The cyclically-evicted members of the poor are all too familiar with the treatment; but we don't give it to the arrogant nearly as often as would be socially useful...

Re:A pity... (1)

JoeMerchant (803320) | more than 2 years ago | (#37921260)

Sadly, they may have viewed this as a calculated risk, taken many times, and lost only once... I wonder if the actors behind Righthaven are really hurt by this loss at all?

Re:A pity... (0)

Anonymous Coward | more than 2 years ago | (#37921438)

There is no legal precedence for corporations to indemnify the owners assets - if they don't get the money from the corporation they can seize a house.

Re:A pity... (1)

Nethemas the Great (909900) | more than 2 years ago | (#37921576)

That's not how limited liability works. The only way for personal assets to be seized would be if the proprietors committed criminal acts and the judgement of forfeiture was based upon said acts.

Re:A pity... (3, Interesting)

raydobbs (99133) | more than 2 years ago | (#37922148)

IANAL - I believe the legal language is something along the lines of 'The corporate veil (or shield) protecting agents of the corporation from judgements and legal action can be pierced if the agent in question has performed the offending actions while significantly outside the scope of the agent's duties with the employing offending organization.' Basically, it protects employees from personal lawsuits for actions taken by the corporation when the employee was acting as an agent of the corporation in performance of his/her/their job duties, when those duties are in compliance with their stated scope of their duties and those duties do not directly violate the rule of law. So, can't sue a CEO directly for when his towing company accidentally repossesses your car, causing damage - can only sue the corporation. If the CEO was using his towing company to steal cars, then you can 'pierce the corporate veil' and charge him/her directly.

Re:A pity... (0)

Anonymous Coward | more than 2 years ago | (#37922424)

This is precisely as I recall it from business law classes, with the idea being malfeasance while acting as agent, not illegality specifically.

Re:A pity... (1)

afidel (530433) | more than 2 years ago | (#37922784)

The other situation where this can differ is an S corp, there the assets of the owners are shielded from private parties but are open to the government because the profits and tax liabilities of the S corp flow through them without being taxed separably.

Re:A pity... (2)

FatdogHaiku (978357) | more than 2 years ago | (#37923252)

Piercing the corporate veil in Nevada requires the presence of “fraud” or “manifest injustice”. This is the highest standard for personal indemnification available.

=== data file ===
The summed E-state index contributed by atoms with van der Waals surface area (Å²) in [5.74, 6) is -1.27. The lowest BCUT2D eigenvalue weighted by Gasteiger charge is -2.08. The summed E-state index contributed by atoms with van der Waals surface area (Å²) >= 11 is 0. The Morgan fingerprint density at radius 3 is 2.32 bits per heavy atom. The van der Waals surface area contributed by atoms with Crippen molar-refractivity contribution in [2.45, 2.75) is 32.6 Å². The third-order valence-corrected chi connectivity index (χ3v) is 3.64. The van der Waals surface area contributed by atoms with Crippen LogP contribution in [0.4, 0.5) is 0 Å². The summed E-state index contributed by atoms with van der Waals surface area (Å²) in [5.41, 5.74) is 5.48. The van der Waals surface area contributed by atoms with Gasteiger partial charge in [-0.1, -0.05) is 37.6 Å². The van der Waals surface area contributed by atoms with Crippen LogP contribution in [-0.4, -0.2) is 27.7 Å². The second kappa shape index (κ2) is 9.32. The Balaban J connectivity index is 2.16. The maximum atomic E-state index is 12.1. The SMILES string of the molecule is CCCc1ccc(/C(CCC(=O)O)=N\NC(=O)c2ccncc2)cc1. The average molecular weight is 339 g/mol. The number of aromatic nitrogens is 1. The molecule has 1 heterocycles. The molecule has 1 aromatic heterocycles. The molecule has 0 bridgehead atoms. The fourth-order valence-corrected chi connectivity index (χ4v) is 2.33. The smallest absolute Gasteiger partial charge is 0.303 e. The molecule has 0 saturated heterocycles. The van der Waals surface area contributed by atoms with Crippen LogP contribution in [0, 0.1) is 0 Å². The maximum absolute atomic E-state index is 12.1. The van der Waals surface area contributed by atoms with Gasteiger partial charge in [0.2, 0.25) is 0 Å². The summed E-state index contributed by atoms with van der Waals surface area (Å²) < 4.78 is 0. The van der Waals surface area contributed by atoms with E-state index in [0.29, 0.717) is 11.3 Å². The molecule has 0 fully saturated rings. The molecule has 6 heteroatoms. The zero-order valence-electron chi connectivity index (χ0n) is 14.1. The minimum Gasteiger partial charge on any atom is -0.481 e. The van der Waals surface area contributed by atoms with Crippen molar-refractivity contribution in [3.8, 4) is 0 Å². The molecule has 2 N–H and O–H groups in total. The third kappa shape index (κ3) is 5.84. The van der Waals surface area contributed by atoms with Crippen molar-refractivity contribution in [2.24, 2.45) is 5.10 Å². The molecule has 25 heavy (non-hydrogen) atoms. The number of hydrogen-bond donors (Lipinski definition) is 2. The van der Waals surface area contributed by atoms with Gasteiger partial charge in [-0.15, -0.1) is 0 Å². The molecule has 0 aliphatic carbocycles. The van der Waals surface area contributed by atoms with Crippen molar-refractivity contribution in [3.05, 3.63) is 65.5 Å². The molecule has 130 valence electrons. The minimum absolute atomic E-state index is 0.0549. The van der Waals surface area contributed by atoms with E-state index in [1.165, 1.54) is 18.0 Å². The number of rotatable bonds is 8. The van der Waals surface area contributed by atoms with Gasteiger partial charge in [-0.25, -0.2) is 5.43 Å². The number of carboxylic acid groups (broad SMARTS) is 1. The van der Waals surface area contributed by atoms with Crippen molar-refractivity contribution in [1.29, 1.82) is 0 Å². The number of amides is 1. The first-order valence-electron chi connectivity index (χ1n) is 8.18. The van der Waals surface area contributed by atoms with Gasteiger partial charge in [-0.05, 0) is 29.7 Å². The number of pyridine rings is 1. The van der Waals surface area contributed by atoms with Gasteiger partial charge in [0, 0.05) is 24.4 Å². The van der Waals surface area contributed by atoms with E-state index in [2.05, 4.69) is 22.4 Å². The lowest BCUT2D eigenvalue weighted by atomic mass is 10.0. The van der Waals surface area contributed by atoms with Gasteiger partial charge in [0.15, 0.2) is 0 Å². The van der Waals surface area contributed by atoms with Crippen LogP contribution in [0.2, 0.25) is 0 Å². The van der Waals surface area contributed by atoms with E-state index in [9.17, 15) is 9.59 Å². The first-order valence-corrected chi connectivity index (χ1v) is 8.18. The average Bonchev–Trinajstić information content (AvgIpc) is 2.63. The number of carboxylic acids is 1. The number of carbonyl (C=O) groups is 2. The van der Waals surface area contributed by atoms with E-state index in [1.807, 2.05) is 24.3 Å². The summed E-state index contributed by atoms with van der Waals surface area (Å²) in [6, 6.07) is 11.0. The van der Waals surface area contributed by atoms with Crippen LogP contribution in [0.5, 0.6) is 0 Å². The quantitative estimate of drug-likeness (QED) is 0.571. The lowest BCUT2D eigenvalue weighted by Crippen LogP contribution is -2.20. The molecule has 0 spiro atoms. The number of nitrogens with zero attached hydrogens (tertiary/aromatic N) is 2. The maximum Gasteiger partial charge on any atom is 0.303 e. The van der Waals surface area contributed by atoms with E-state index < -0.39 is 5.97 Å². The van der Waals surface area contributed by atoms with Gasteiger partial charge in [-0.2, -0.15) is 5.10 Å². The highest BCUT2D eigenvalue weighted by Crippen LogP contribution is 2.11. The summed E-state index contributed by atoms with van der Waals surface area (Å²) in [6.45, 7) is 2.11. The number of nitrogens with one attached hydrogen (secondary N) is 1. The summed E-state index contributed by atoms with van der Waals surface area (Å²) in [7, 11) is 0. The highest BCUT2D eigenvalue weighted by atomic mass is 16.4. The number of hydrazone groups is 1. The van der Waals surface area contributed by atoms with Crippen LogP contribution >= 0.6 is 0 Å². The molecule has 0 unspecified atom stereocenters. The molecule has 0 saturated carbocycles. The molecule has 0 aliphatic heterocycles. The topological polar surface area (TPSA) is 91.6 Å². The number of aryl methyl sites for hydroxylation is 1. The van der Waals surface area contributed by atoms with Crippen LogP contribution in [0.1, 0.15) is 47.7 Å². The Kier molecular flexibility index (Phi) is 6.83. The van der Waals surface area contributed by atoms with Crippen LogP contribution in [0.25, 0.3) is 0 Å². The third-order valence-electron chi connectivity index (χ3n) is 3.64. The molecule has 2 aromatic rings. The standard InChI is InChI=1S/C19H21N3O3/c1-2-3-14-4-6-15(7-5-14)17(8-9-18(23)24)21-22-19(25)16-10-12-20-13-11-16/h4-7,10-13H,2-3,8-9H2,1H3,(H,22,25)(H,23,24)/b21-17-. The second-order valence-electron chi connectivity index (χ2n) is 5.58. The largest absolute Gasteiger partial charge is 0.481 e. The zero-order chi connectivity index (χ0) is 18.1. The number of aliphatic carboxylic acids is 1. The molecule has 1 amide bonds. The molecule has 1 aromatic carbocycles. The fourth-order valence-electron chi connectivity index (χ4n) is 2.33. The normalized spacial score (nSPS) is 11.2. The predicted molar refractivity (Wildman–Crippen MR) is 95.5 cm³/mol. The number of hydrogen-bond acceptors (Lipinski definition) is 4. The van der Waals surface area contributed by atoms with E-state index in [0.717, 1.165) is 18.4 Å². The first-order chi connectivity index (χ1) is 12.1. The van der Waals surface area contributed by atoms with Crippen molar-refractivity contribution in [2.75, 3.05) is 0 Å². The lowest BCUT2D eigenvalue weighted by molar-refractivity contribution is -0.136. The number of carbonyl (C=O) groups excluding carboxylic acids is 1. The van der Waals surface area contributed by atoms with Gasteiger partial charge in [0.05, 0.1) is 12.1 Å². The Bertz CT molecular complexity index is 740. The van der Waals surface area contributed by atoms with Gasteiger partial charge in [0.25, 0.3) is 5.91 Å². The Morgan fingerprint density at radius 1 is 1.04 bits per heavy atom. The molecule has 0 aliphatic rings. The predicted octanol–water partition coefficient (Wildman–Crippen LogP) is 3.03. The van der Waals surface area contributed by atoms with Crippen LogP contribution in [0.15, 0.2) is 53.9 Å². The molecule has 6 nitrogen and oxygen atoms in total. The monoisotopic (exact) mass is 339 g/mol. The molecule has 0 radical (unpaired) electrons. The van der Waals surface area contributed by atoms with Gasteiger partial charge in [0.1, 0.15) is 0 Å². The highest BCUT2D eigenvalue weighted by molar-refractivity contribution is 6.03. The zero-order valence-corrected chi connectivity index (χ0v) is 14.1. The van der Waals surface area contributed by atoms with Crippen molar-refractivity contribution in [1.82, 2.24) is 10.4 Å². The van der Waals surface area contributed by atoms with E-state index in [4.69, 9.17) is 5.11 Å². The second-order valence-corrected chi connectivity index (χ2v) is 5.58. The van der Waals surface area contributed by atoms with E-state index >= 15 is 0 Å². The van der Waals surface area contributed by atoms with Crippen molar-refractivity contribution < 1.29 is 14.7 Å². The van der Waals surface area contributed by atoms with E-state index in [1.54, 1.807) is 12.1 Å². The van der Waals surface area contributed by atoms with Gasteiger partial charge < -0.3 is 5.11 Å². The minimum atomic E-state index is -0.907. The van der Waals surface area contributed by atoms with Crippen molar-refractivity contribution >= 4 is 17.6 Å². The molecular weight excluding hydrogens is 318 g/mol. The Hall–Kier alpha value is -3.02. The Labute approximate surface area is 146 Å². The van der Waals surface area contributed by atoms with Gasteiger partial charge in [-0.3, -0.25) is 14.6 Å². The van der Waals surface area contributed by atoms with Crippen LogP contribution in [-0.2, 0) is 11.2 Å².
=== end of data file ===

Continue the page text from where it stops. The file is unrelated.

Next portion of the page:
From: http://whynevada.com/commercialrecordings/legaladvantagescorps.asp [whynevada.com] for more info on Nevada Corporations.

Re:A pity... (1)

sconeu (64226) | more than 2 years ago | (#37924612)

IANAL, but it seems to me that suing someone over something you don't own could be considered fraud.

Re:A pity... (0)

Anonymous Coward | more than 2 years ago | (#37921604)

WTF are you talking about? There is endless legal precedence and dozens of different ways for owners of companies to protect their personal assets. Righthaven is an LLC, or Limited Liability Company. LLCs don't really have owners, they have members, and those members have little to no personal liability for the company.

Re:A pity... (1)

Anrego (830717) | more than 2 years ago | (#37921616)

Very much not a lawyer, but I thought that was kind of the whole point of incorporating... turning the business into a seperate entity with it's own assets and protecting the owner.

Personally I think this sucks in situations like this. Righthaven will just die, and spring up as something else and keep right on going..

Re:A pity... (2)

tlhIngan (30335) | more than 2 years ago | (#37921948)

Very much not a lawyer, but I thought that was kind of the whole point of incorporating... turning the business into a seperate entity with it's own assets and protecting the owner.

Personally I think this sucks in situations like this. Righthaven will just die, and spring up as something else and keep right on going..

True, but the courts have determined rules for "piercing the corporate veil" as it's known - the best known reason is if the whole purpose of a company was to commit fraud. Because the point of an incorporated business is NOT to break the law with impunity.

And no, it's not "protecting the owner" but producting the owner's non-corporate assets. Basically if a corporation shuts down, all the owners (shareholders and the like) lose their investment. However, those owner's non-corporate assets (e.g., their house, car, cash in bank, etc) are safe. So if your business goes bankrupt, if it's incorporated, the bank can't go after your house or other assets as they could for non-incorporated businesses.

Re:A pity... (2)

SecurityGuy (217807) | more than 2 years ago | (#37922320)

Right. And to put a finer point in it, let's say you own a single share of a publicly traded company. If that company gets sued into the stone age and the owners are liable, that includes you even though you had nothing to do with whatever they got sued for. Making the corp a separate entity makes corps largely possible. Without that, investors would be hard to find (I am NOT giving you $money if that means my risk is up to and including my full net worth) and getting people to start companies at all would be harder because the downside risk of any transaction would so vastly exceed the upside potential.

Re:A pity... (3, Insightful)

Nethemas the Great (909900) | more than 2 years ago | (#37921518)

Nope, that's the beauty of the limited liability guaranteed to proprietors of Corps., S-Corps., LLCs., etc.. They'll just let the old corp burn, file some paper, incorporate as Righthaven 2.0 and are back in business once again. No one is held responsible for stupid business practices unless they happen to exist within the set of illegal business practices and then if and only if they neglected to strategically apply lubrication.

Re:A pity... (0)

Anonymous Coward | more than 2 years ago | (#37921886)